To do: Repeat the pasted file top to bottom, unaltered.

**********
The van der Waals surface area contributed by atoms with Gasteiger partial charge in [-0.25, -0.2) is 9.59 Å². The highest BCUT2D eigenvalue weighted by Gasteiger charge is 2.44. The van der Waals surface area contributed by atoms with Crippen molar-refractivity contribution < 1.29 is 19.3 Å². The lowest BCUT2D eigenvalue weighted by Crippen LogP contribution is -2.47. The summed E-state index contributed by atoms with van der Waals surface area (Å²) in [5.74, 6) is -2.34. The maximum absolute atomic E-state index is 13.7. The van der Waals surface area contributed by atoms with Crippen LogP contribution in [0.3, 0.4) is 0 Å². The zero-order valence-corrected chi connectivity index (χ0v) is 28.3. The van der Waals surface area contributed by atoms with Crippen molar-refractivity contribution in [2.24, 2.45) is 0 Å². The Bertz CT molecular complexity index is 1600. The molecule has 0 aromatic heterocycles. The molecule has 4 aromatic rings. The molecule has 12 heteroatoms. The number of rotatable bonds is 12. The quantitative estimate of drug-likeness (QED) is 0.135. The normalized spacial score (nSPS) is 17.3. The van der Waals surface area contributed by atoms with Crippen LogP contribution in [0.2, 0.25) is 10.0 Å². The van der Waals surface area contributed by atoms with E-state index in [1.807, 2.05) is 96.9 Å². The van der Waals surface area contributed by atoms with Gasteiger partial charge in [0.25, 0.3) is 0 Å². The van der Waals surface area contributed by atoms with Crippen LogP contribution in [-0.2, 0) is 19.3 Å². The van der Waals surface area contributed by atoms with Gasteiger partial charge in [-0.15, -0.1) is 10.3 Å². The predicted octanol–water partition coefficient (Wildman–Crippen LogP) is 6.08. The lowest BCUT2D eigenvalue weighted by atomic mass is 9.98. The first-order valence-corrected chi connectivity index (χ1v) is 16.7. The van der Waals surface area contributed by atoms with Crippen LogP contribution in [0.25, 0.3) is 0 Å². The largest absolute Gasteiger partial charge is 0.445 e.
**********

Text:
The van der Waals surface area contributed by atoms with Gasteiger partial charge in [-0.25, -0.2) is 9.59 Å². The highest BCUT2D eigenvalue weighted by Gasteiger charge is 2.44. The van der Waals surface area contributed by atoms with Crippen molar-refractivity contribution < 1.29 is 19.3 Å². The lowest BCUT2D eigenvalue weighted by Crippen LogP contribution is -2.47. The summed E-state index contributed by atoms with van der Waals surface area (Å²) in [5.74, 6) is -2.34. The maximum absolute atomic E-state index is 13.7. The van der Waals surface area contributed by atoms with Crippen LogP contribution in [0.3, 0.4) is 0 Å². The zero-order valence-corrected chi connectivity index (χ0v) is 28.3. The van der Waals surface area contributed by atoms with Crippen molar-refractivity contribution in [2.24, 2.45) is 0 Å². The Bertz CT molecular complexity index is 1600. The molecule has 0 aromatic heterocycles. The molecule has 4 aromatic rings. The molecule has 12 heteroatoms. The number of rotatable bonds is 12. The quantitative estimate of drug-likeness (QED) is 0.135. The normalized spacial score (nSPS) is 17.3. The van der Waals surface area contributed by atoms with Crippen LogP contribution in [0.2, 0.25) is 10.0 Å². The van der Waals surface area contributed by atoms with E-state index in [1.807, 2.05) is 96.9 Å². The van der Waals surface area contributed by atoms with Gasteiger partial charge in [0.25, 0.3) is 0 Å². The van der Waals surface area contributed by atoms with Crippen LogP contribution in [-0.2, 0) is 19.3 Å². The van der Waals surface area contributed by atoms with Gasteiger partial charge in [-0.15, -0.1) is 10.3 Å². The predicted octanol–water partition coefficient (Wildman–Crippen LogP) is 6.08. The lowest BCUT2D eigenvalue weighted by atomic mass is 9.98. The first-order valence-corrected chi connectivity index (χ1v) is 16.7. The van der Waals surface area contributed by atoms with Crippen LogP contribution in [0.25, 0.3) is 0 Å². The largest absolute Gasteiger partial charge is 0.445 e.